When he returned after some hours he reported that King was dead, and from the position of the body evidently had not moved after we left him. Kreutzfeldt now became very despondent. His mind seemed to dwell upon the poor fellow's death. When he had approached King he thought the latter was asleep, and was much startled to find his old companion dead. I could see that shock was affecting his mind. He could talk of nothing else.
That night I dreamed of mother's kitchen at Christmastime; of the roast meats and turkeys, the pumpkin pies and the cakes and fruit. Then I would awake to experience the terrible feeling of emptiness, the indescribable painful craving for food.
In the morning we broke camp and started down the river, not caring if we were alive by night. At this time I was the strongest of the party, so I went ahead and broke the trail. Toward night Kreutzfeldt played out entirely, and lying down, refused to go further. Before we had left the camp in the mountains we had agreed that if any of our party gave out, no time should be wasted on him. We were to push on and leave him to his fate.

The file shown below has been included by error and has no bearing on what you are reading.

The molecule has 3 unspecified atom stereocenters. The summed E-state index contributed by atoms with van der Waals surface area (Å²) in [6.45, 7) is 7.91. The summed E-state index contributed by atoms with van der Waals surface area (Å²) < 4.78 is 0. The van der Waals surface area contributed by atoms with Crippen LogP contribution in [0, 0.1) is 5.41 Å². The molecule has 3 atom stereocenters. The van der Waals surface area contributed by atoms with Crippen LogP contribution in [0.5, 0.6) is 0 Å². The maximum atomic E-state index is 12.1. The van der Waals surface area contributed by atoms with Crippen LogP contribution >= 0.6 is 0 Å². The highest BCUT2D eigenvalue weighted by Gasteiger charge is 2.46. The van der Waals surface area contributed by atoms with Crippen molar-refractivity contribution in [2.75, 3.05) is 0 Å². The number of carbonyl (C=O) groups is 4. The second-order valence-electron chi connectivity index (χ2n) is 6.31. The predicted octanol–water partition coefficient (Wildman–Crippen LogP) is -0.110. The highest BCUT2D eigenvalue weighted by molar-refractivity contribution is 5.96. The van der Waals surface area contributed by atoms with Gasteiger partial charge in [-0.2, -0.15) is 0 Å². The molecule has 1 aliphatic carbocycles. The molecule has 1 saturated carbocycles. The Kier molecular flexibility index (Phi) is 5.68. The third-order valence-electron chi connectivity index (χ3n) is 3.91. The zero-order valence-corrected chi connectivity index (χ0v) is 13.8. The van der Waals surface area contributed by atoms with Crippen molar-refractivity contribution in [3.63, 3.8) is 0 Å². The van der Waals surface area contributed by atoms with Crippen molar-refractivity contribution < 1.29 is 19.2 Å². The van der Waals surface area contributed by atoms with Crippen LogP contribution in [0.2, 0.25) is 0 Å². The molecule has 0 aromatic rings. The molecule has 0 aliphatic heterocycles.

But we concluded to wait for a short time and do what we could for our comrade. There was driftwood a few rods away which we set afire. Kreutzfeldt was dragged and rolled to a position near the fire.
Williams and I concluded that Kreutzfeldt would die before morning, and that we could do no good by staying. It was a very trying time. Williams being the older man, I was willing to do as he advised. His plan was for me to go on down the river, and in the course of time he would slip quietly away from Kreutzfeldt and follow.
I started on sorrowfully, so weak that I could walk but a few steps at a time without falling. Then I would crawl on my hands and knees until it was a relief to walk again. After going a short distance I went to the bank of the river, hoping I might see some kind of game. Putting some snow on my eyes to cool them, so that I could see, I raised my head cautiously above the bank and saw distinctly five deer but a few yards away, standing sideways to me.